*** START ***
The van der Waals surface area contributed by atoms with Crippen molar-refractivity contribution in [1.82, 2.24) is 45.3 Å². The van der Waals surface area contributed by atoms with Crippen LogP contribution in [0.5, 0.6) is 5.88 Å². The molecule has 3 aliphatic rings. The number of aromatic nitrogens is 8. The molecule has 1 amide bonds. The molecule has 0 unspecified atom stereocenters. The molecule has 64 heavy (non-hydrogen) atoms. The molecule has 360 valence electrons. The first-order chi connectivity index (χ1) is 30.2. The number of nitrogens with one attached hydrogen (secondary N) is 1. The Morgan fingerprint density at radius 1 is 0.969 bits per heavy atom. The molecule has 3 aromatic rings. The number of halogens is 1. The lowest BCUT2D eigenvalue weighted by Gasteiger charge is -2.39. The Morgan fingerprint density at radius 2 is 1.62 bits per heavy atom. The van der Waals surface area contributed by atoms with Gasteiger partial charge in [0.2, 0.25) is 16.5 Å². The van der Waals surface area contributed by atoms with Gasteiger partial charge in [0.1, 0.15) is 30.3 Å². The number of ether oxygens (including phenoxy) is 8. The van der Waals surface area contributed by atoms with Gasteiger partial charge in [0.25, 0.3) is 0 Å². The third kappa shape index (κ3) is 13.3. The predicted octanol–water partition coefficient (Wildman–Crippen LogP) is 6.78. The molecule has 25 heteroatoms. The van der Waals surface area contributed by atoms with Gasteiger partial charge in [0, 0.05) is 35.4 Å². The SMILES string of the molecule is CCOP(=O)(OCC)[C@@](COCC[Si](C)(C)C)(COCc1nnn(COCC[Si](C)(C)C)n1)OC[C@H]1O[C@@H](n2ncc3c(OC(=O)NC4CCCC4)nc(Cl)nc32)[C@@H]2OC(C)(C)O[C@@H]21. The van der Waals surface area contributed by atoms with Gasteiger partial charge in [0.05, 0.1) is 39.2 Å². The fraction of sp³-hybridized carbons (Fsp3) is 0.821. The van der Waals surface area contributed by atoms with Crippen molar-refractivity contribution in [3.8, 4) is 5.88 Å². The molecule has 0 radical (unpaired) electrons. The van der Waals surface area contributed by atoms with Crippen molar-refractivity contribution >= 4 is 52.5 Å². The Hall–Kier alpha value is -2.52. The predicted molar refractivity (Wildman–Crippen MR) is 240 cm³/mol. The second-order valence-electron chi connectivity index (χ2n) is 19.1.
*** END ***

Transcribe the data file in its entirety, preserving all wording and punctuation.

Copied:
The van der Waals surface area contributed by atoms with Crippen molar-refractivity contribution in [1.82, 2.24) is 45.3 Å². The van der Waals surface area contributed by atoms with Crippen LogP contribution in [0.5, 0.6) is 5.88 Å². The molecule has 3 aliphatic rings. The number of aromatic nitrogens is 8. The molecule has 1 amide bonds. The molecule has 0 unspecified atom stereocenters. The molecule has 64 heavy (non-hydrogen) atoms. The molecule has 360 valence electrons. The first-order chi connectivity index (χ1) is 30.2. The number of nitrogens with one attached hydrogen (secondary N) is 1. The Morgan fingerprint density at radius 1 is 0.969 bits per heavy atom. The molecule has 3 aromatic rings. The number of halogens is 1. The lowest BCUT2D eigenvalue weighted by Gasteiger charge is -2.39. The Morgan fingerprint density at radius 2 is 1.62 bits per heavy atom. The van der Waals surface area contributed by atoms with Gasteiger partial charge in [0.2, 0.25) is 16.5 Å². The van der Waals surface area contributed by atoms with Gasteiger partial charge in [0.1, 0.15) is 30.3 Å². The number of ether oxygens (including phenoxy) is 8. The van der Waals surface area contributed by atoms with Gasteiger partial charge in [0.25, 0.3) is 0 Å². The third kappa shape index (κ3) is 13.3. The predicted octanol–water partition coefficient (Wildman–Crippen LogP) is 6.78. The molecule has 25 heteroatoms. The van der Waals surface area contributed by atoms with Gasteiger partial charge in [0, 0.05) is 35.4 Å². The SMILES string of the molecule is CCOP(=O)(OCC)[C@@](COCC[Si](C)(C)C)(COCc1nnn(COCC[Si](C)(C)C)n1)OC[C@H]1O[C@@H](n2ncc3c(OC(=O)NC4CCCC4)nc(Cl)nc32)[C@@H]2OC(C)(C)O[C@@H]21. The van der Waals surface area contributed by atoms with Gasteiger partial charge in [0.05, 0.1) is 39.2 Å². The fraction of sp³-hybridized carbons (Fsp3) is 0.821. The van der Waals surface area contributed by atoms with Crippen molar-refractivity contribution in [3.8, 4) is 5.88 Å². The molecule has 0 radical (unpaired) electrons. The van der Waals surface area contributed by atoms with Crippen molar-refractivity contribution >= 4 is 52.5 Å². The Hall–Kier alpha value is -2.52. The predicted molar refractivity (Wildman–Crippen MR) is 240 cm³/mol. The second-order valence-electron chi connectivity index (χ2n) is 19.1.